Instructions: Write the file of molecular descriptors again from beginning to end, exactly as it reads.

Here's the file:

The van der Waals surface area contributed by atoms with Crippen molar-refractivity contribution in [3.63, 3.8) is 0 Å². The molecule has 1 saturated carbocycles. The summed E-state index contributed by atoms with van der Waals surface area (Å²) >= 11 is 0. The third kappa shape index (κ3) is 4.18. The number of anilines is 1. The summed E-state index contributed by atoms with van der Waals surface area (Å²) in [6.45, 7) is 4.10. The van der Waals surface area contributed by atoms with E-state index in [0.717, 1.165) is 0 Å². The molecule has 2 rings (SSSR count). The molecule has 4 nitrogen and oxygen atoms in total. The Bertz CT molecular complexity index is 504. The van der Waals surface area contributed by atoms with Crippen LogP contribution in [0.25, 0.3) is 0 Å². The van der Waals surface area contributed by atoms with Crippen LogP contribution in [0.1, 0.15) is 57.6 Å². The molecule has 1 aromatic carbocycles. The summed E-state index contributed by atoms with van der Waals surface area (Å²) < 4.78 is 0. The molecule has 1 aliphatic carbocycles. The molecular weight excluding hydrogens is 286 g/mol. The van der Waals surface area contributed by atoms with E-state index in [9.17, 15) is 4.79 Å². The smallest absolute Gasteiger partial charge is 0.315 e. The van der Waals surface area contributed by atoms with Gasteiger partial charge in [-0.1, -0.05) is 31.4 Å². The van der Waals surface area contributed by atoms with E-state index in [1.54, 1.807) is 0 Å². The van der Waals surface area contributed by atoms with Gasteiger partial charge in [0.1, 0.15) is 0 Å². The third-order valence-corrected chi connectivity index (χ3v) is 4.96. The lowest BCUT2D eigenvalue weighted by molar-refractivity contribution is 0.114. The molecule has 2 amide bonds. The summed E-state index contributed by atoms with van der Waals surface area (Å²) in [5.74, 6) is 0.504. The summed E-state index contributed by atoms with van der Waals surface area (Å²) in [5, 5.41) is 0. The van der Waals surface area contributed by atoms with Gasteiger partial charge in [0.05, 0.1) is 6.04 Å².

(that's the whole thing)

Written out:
The van der Waals surface area contributed by atoms with Crippen molar-refractivity contribution in [3.63, 3.8) is 0 Å². The molecule has 1 saturated carbocycles. The summed E-state index contributed by atoms with van der Waals surface area (Å²) >= 11 is 0. The third kappa shape index (κ3) is 4.18. The number of anilines is 1. The summed E-state index contributed by atoms with van der Waals surface area (Å²) in [6.45, 7) is 4.10. The van der Waals surface area contributed by atoms with E-state index in [0.717, 1.165) is 0 Å². The molecule has 2 rings (SSSR count). The molecule has 4 nitrogen and oxygen atoms in total. The Bertz CT molecular complexity index is 504. The van der Waals surface area contributed by atoms with Crippen LogP contribution in [0.25, 0.3) is 0 Å². The van der Waals surface area contributed by atoms with Crippen LogP contribution in [0.1, 0.15) is 57.6 Å². The molecule has 1 aromatic carbocycles. The summed E-state index contributed by atoms with van der Waals surface area (Å²) < 4.78 is 0. The molecule has 1 aliphatic carbocycles. The molecular weight excluding hydrogens is 286 g/mol. The van der Waals surface area contributed by atoms with E-state index in [9.17, 15) is 4.79 Å². The smallest absolute Gasteiger partial charge is 0.315 e. The van der Waals surface area contributed by atoms with Gasteiger partial charge in [-0.1, -0.05) is 31.4 Å². The van der Waals surface area contributed by atoms with E-state index in [1.54, 1.807) is 0 Å². The van der Waals surface area contributed by atoms with Gasteiger partial charge in [0.1, 0.15) is 0 Å². The third-order valence-corrected chi connectivity index (χ3v) is 4.96. The lowest BCUT2D eigenvalue weighted by molar-refractivity contribution is 0.114. The molecule has 2 amide bonds. The summed E-state index contributed by atoms with van der Waals surface area (Å²) in [5.74, 6) is 0.504. The summed E-state index contributed by atoms with van der Waals surface area (Å²) in [5, 5.41) is 0. The van der Waals surface area contributed by atoms with Gasteiger partial charge in [0.05, 0.1) is 6.04 Å².